When you make an offer either online or through an email campaign, is what you wrote clear enough for your readers to understand?Wine being poured with cheese plate

Full disclaimer: I’m a huge fan of Total Wine & More. I like browsing through the store, finding interesting wines and related gadgets, talking to the staff and getting their recommendations.

Though I don’t care for beer, Jerry does—and he likes to try new craft beers. So when I got an email from Total Wine with the subject line “Fall Beer Has Arrived,” I didn’t look past the headline, I just forwarded it to Jerry with a note asking if he wanted to schedule a shopping trip.

He replied that he did, adding:

And according to this ad, if we shop online and pick up in the store, it’s free.

What?

I took a closer look at the email and saw this:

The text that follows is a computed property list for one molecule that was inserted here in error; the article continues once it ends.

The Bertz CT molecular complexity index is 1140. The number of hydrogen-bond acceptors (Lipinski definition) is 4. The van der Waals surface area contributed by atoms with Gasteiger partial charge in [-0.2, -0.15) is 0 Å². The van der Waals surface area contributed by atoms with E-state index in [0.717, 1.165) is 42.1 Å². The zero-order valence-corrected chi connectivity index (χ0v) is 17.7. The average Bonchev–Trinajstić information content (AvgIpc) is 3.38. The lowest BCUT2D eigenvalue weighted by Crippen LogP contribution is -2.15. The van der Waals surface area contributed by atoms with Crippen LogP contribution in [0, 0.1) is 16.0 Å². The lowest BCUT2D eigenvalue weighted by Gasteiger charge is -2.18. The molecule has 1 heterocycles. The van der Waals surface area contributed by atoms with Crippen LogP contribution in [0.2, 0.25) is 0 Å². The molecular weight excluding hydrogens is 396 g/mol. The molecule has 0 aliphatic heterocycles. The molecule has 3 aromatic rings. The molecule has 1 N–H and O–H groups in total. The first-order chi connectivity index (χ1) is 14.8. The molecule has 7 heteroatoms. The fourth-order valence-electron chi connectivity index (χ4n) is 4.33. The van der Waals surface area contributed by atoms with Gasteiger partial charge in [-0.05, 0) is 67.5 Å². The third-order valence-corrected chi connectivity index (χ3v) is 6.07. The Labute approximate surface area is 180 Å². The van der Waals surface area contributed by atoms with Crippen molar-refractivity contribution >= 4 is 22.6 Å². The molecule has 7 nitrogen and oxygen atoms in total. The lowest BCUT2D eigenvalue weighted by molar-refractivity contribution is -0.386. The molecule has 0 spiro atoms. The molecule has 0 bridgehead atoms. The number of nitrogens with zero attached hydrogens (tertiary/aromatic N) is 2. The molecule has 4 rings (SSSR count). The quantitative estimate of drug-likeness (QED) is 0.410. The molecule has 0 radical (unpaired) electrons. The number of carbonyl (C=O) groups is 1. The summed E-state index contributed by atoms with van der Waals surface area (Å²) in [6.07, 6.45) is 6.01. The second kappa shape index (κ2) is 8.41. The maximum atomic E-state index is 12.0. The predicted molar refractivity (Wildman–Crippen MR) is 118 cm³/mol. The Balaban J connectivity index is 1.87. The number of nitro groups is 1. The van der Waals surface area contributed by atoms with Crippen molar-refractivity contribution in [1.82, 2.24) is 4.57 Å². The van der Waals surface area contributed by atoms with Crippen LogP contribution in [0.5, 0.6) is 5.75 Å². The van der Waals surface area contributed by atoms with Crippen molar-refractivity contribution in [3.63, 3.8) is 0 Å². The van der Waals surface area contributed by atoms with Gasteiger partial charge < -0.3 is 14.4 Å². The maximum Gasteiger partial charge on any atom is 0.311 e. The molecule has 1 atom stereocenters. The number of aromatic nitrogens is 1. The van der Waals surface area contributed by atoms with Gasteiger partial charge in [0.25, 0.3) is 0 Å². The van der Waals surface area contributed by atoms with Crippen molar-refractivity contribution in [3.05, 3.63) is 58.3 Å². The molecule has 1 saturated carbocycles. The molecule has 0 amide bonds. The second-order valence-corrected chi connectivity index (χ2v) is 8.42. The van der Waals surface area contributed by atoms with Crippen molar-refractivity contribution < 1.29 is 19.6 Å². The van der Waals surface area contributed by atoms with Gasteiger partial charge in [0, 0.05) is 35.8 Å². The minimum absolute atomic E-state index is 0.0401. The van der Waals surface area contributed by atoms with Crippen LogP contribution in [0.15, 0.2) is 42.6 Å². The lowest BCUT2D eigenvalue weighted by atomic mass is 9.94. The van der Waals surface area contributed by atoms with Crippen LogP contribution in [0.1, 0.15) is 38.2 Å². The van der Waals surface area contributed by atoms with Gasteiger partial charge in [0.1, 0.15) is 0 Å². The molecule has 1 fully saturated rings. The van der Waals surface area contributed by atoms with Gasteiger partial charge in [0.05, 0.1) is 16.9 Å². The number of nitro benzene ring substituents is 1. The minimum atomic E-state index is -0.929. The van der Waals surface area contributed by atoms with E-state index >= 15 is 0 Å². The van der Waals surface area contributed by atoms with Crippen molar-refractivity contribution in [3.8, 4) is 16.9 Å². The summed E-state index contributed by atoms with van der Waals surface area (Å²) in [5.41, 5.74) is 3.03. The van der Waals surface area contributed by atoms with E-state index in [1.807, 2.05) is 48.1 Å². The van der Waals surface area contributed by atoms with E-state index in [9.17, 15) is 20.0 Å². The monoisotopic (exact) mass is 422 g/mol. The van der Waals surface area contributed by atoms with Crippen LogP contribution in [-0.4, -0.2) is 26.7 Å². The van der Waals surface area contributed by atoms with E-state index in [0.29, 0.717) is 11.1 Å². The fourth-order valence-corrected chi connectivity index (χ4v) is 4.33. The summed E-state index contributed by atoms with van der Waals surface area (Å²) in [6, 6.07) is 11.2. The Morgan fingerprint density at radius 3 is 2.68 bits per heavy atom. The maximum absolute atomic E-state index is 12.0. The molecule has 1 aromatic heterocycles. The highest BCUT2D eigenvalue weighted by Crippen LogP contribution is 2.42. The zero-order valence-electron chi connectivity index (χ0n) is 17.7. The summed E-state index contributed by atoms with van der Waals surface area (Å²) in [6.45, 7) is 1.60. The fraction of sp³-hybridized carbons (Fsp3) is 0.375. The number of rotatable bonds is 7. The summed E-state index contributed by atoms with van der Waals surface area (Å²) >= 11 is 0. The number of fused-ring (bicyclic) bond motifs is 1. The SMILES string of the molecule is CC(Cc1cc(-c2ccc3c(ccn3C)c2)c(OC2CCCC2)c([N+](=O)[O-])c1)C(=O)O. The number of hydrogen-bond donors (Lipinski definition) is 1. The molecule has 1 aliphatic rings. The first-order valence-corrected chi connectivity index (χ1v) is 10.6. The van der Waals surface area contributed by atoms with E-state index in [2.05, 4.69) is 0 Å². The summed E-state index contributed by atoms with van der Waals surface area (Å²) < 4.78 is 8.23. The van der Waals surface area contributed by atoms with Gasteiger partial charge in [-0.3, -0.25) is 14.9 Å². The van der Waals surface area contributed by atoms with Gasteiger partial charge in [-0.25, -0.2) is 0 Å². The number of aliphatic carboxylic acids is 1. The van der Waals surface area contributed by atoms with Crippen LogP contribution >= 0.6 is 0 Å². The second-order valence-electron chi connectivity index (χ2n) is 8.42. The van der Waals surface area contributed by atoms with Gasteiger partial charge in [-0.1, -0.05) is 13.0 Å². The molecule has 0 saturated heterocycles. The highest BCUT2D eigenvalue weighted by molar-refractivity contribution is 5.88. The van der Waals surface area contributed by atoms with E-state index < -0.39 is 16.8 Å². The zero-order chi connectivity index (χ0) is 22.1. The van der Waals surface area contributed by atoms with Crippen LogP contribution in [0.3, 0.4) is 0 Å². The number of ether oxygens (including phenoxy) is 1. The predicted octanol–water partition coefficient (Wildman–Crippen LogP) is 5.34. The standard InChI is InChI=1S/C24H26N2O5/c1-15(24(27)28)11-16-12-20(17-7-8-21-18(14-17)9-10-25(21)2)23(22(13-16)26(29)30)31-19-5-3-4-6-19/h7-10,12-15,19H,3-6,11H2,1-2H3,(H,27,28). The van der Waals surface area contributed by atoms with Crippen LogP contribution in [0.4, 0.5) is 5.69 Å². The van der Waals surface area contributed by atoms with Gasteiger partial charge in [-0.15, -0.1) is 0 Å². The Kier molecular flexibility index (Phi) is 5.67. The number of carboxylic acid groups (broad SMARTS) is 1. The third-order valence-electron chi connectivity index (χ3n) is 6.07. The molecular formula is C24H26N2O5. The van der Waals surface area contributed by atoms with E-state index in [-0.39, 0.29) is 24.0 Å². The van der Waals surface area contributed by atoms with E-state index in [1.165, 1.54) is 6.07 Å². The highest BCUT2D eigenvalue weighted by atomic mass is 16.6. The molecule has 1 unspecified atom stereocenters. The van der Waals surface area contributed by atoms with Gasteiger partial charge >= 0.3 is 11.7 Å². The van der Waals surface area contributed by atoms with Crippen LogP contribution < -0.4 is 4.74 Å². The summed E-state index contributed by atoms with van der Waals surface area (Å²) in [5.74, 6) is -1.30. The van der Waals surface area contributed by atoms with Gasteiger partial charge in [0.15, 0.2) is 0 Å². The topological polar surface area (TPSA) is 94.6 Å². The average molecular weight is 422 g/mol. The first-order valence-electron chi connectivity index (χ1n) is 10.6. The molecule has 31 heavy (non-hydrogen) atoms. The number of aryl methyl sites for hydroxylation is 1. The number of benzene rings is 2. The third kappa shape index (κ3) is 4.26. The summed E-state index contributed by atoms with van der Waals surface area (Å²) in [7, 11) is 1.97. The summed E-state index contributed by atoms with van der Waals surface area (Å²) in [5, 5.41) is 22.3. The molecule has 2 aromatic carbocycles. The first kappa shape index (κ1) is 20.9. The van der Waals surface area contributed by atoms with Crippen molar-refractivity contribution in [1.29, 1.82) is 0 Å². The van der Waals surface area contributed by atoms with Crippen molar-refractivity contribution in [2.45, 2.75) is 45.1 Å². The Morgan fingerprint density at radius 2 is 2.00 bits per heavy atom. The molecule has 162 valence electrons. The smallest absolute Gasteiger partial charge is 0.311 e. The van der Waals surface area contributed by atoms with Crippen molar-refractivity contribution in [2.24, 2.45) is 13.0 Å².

Total Wine shop online pick up freeSomehow I doubt that Total Wine is giving away fall beer (or anything else) if you order it online and go to the store to pick it up. I think what they meant to say is that you can shop online, pick up in the store and avoid paying shipping or delivery charges. But that’s a guess.

The Lesson

Don’t leave yourself vulnerable to a misunderstanding that could cost you a customer or possibly escalate into a public relations nightmare. Be sure the language of your offers is clear and says what you intended.

Do you have some funny accidental offer stories? Please share by leaving a comment below!

Jacquelyn Lynn
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Total Wine shop online pick up free